This suggests that LHPP could be a new functional predictor in the thyroid. In addition, nuclear expression of LHPP in thyrocytes of Graves’ disease and AFTN is lost in culture. Thus, it seems likely that the determination of mechanisms of nuclear translocalization of LHPP opens way to address the regulatory mechanisms of hyperthyroidism.

    Wuhan EIAab Science Co., Ltd has developed LHPP protein, antibody and ELISA kit. Welcome scientific research workers to choose and purchase.




 

   A new study published in the May 21 issue of the British Medical Journal Heart shows that eating an egg a day on average for healthy adults may help reduce the risks of cardiovascular disease compared to not eating or eating fewer eggs.

    All along, some people think that the high cholesterol content of eggs will increase the risk of coronary heart disease or stroke, and they are afraid to eat eggs. In fact, eggs also contain high-quality proteins, vitamins, and bioactive substances such as phospholipids and carotenoids.

    In order to study the impact of eating eggs on health, researchers in China and the United Kingdom used data collected from the "China Chronic Disease Prospective Research Project," which is still ongoing, and studied adults aged 30 to 79 years who were recruited 2004 to 2008. The researchers selected data from approximately 460,000 people who did not have a history of cancer, cardiovascular disease, and diabetes, and kept track of their frequency of eating eggs as well as morbidity and mortality.

    A preliminary analysis found that people who eat one egg each day have a 26% lower risk of developing hemorrhagic stroke (cerebral hemorrhage) than those who do not eat or rarely eat eggs, and a 18% reduction in the risk of death from cardiovascular disease.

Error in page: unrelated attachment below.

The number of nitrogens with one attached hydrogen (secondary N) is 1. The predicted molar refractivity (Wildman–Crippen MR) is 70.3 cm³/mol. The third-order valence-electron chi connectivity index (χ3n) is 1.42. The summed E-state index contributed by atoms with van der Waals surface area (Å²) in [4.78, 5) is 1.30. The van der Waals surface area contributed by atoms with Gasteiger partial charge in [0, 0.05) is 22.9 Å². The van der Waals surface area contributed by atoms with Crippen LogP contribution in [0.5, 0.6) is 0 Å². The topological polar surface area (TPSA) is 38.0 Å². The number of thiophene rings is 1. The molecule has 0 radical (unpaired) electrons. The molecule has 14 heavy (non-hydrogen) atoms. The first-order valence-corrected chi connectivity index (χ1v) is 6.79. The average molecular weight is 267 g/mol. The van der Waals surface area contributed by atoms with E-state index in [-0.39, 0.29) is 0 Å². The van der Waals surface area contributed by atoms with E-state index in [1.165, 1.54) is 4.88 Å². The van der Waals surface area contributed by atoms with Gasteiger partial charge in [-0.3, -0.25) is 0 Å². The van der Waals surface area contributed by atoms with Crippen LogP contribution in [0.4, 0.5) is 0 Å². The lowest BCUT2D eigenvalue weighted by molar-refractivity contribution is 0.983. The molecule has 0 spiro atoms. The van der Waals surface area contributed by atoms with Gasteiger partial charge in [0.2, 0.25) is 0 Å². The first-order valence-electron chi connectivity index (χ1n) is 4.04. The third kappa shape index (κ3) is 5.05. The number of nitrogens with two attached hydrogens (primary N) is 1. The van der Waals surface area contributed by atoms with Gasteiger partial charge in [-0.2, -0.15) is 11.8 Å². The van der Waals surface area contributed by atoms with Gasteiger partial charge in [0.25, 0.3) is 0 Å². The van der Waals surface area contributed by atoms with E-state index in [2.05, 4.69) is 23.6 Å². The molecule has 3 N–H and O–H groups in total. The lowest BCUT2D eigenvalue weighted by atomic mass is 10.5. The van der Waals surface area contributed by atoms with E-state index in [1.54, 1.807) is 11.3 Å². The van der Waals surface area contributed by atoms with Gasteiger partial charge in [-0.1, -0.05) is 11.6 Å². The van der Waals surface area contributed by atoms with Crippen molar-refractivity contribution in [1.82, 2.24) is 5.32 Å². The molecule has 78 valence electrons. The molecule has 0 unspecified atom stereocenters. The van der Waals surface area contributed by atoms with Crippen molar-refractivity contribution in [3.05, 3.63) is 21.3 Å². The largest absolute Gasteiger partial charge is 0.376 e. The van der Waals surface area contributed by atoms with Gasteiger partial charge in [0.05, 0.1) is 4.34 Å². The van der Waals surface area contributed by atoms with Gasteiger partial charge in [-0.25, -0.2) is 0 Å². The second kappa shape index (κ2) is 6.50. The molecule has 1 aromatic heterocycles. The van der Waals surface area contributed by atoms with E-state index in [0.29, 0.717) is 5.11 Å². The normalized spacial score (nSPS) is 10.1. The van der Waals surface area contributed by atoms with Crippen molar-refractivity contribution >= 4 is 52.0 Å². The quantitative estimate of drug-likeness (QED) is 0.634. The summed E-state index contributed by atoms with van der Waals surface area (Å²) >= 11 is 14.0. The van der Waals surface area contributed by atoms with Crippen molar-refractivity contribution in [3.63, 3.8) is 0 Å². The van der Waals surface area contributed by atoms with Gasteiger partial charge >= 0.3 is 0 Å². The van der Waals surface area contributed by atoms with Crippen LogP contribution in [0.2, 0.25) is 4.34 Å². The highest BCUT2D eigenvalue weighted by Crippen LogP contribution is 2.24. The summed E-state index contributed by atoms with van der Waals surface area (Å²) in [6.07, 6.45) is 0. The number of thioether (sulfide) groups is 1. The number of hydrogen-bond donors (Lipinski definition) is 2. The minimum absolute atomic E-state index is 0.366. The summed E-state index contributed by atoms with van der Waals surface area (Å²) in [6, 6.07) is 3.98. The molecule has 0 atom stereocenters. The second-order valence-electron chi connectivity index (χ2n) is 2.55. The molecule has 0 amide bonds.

The researchers said that this shows that the amount of eggs eaten is significantly associated with a lower risk of cardiovascular disease, which provides a scientific basis for recommending dietary guidelines for the intake of eggs by healthy adults. However, the researchers also stress that this study is an observational study, and therefore cannot draw a clear conclusion of cause and effect.



New anticancer protein - LHPP

Posted by star on 2018-05-29 18:47:50
Hits:36

   

    Professor Michael n. Hall of the university of Basel, Switzerland, and his team have discovered a new cancer-fighting protein, LHPP, that prevents uncontrolled proliferation of hepatocellular carcinoma cells.They reported that LHPP could also be a biomarker for diagnosis and prognosis of liver cancer.The results of the study were published in the journal Nature on March 21, 2018. The study was titled "protein histidine phosphatase LHPP is a tumor suppressor".

    Liver tumors are produced by mutant cells that grow and are not controlled.Cancer-fighting proteins, known as tumor suppressor proteins, prevent uncontrolled cell growth.Now, the hall's team has discovered a new tumor suppressor proteins LHPP, their research confirmed that the loss of LHPP promoted the growth of tumor and reduce the survival of cancer patients, LHPP may as a prognostic biomarker.

    By activating the mTOR signal in the liver, the researchers developed a mouse liver cancer model.They analyzed more than 4,000 proteins and compared them with healthy tissue and tumor tissue.One of the most popular enzymes is histidine phosphatase LHPP.LHPP exists in healthy tissue and does not exist in tumor tissues.The researchers reintroduced genetic information encoded by LHPP to prevent tumor formation and maintenance of liver function.Similar to the mouse model, researchers like Hindupur also observed a significant decrease in LHPP levels in liver cancer patients, and the severity and life expectancy of the disease were related to LHPP level.Due to the lack of this tumor suppressor protein, cancer patients died on average two years ago.LHPP is a biomarker for tumor classification.As a phosphatase, LHPP removes phosphate groups that bind to histidine proteins.Like all amino acids, histidine is an essential component of ......